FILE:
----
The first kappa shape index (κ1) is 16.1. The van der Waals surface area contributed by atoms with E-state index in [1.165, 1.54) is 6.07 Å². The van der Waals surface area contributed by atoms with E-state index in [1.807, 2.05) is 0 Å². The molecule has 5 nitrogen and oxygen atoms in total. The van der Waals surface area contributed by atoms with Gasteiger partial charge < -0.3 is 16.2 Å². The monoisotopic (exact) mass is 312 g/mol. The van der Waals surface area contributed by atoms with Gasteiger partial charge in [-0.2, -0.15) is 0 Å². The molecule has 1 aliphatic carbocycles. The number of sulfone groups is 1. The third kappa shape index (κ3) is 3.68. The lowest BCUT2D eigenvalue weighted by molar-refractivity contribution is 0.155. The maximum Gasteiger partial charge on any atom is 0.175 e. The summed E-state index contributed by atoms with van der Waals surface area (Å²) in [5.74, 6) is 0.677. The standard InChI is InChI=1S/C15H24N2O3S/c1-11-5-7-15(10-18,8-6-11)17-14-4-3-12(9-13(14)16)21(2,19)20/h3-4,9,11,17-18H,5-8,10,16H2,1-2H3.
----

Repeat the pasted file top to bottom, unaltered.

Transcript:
The first kappa shape index (κ1) is 16.1. The van der Waals surface area contributed by atoms with E-state index in [1.165, 1.54) is 6.07 Å². The van der Waals surface area contributed by atoms with E-state index in [1.807, 2.05) is 0 Å². The molecule has 5 nitrogen and oxygen atoms in total. The van der Waals surface area contributed by atoms with Gasteiger partial charge < -0.3 is 16.2 Å². The monoisotopic (exact) mass is 312 g/mol. The van der Waals surface area contributed by atoms with Gasteiger partial charge in [-0.2, -0.15) is 0 Å². The molecule has 1 aliphatic carbocycles. The number of sulfone groups is 1. The third kappa shape index (κ3) is 3.68. The lowest BCUT2D eigenvalue weighted by molar-refractivity contribution is 0.155. The maximum Gasteiger partial charge on any atom is 0.175 e. The summed E-state index contributed by atoms with van der Waals surface area (Å²) in [5.74, 6) is 0.677. The standard InChI is InChI=1S/C15H24N2O3S/c1-11-5-7-15(10-18,8-6-11)17-14-4-3-12(9-13(14)16)21(2,19)20/h3-4,9,11,17-18H,5-8,10,16H2,1-2H3.